3

Figure 1: Baddeley's model of working memory (Baddeley, 2000)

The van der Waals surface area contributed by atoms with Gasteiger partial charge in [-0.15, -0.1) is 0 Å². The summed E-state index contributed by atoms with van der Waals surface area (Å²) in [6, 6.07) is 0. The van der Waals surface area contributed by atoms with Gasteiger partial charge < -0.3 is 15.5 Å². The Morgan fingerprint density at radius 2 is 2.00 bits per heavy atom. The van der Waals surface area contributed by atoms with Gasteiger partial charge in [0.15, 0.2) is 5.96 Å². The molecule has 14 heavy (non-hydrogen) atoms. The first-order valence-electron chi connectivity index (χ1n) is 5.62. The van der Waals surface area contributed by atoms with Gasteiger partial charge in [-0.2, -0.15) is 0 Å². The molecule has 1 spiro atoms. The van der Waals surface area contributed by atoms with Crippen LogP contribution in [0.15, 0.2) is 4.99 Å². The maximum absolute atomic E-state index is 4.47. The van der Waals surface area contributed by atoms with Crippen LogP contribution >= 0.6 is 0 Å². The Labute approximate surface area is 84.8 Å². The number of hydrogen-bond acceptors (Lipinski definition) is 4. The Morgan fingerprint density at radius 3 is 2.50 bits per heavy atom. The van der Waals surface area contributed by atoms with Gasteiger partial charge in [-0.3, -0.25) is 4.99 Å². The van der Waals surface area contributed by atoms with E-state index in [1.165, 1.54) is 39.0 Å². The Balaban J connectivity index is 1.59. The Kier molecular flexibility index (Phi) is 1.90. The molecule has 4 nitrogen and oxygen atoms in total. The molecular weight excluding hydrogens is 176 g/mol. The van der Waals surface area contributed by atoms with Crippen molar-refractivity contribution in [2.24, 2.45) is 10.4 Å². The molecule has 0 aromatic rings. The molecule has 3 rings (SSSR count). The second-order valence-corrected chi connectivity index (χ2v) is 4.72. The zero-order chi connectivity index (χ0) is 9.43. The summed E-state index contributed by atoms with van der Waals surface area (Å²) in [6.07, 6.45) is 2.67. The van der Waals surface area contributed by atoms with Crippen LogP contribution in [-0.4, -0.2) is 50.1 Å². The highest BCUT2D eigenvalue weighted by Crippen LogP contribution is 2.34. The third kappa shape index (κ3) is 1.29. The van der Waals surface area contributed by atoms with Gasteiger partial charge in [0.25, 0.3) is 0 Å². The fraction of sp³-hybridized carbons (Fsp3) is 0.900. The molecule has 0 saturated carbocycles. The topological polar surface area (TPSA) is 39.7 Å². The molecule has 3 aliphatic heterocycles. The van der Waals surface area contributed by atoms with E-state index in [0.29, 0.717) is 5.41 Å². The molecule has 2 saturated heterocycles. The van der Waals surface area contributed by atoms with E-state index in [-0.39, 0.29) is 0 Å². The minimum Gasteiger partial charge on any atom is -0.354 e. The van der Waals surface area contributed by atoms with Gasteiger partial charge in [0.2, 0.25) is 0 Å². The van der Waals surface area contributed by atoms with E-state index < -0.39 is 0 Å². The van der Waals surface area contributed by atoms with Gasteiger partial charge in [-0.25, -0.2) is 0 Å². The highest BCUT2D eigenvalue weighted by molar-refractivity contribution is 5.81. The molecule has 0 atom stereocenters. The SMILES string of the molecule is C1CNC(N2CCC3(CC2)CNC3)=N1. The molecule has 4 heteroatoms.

WORKING MEMORY AND E*TRADE MOBILE PRO the processing whereas those same parts of the brain were not activated when only one task was attempted. (D’Esposito, Detre, Alsop, Shin et al., 1995) The fact that the brain activates other parts of the brain as a part of load balancing means that the brain is somehow manipulating limited resources. Research indicates that there is a trade-off between the amount of storage required and the speed of processing and also shows that slow or error-prone processing tends to use up resources otherwise available for tasks. (Baddeley & Hitch, 1986, Just & Carpenter, 1992) Baddeley proposes that there is an episodic component to working memory that works along with the visual and phonological and central executive. (Figure 1) It is described as a limited-capacity cache that integrates information from various sources. The episodic buffer is controlled by the central executive to exchange information in both directions with long-term memory as a part of keeping track of the execution progress of plans against goals. (Baddeley, 2000, Conway, 2001) Mental models, also known as cognitive chunks, play a role in this episodic processing. The episodic buffer is where cognitive chunks are formed or modified and can be recalled into working memory later for attentive processing. (Jeffries, Lambon Ralph & Baddeley, 2004, Rapp, 2005) Working memory is constrained by the fact that it is a limited resource and not everything perceived and processed is stored. Research has indicated that visual working memory stores integrated objects, where both color and orientation are stored, in a limited fashion. This research showed that up to 4 colors were stored for an object even if the object was more colorful. (Luck & Vogel, 1997) Other research shows that children rely primarily on visual working memory to process, but adolescents and adults seem to dual-encode visual and phonological information, and in fact rely on phonological recall more. (Hitch, Woodin & Baker, 1989) However, external issues may also hamper working memory functioning. A 2006 study showed that anxiety selectively disrupts the visuospatial loop in particular, while leaving the phonological loop untouched. (Shackman et al., 2006). The visuospatial loop is tied to math ability and studies show that test performance, a specific use of working memory, is inhibited by stereotype threat and math anxiety in general. (Ashcraft & Kirk, 2001, Schmader & Johns, 2003). Research shows that financial decision-making puts a significant load on working memory and specifically on prefrontal systems. Spinella, et al., show that the affect by any impairment in the frontal lobes may subject the individual to impulsivity and poor judgment and in particular with regards to purchasing and credit card debt. That impulsivity results anxiety and other health problems in the decision-maker. (Spinella, Yang & Lester, 2004, 2007). Anxiety in turn can constrain working memory by biasing the attentive response to an apparent source of a threat (Luu, Tucker & Derryberry, 1998). It is not difficult to extrapolate that the purchase of a stock may then be using the same brain circuitry, subject the decision to inherent impulsivity as well as being affected by anxiety.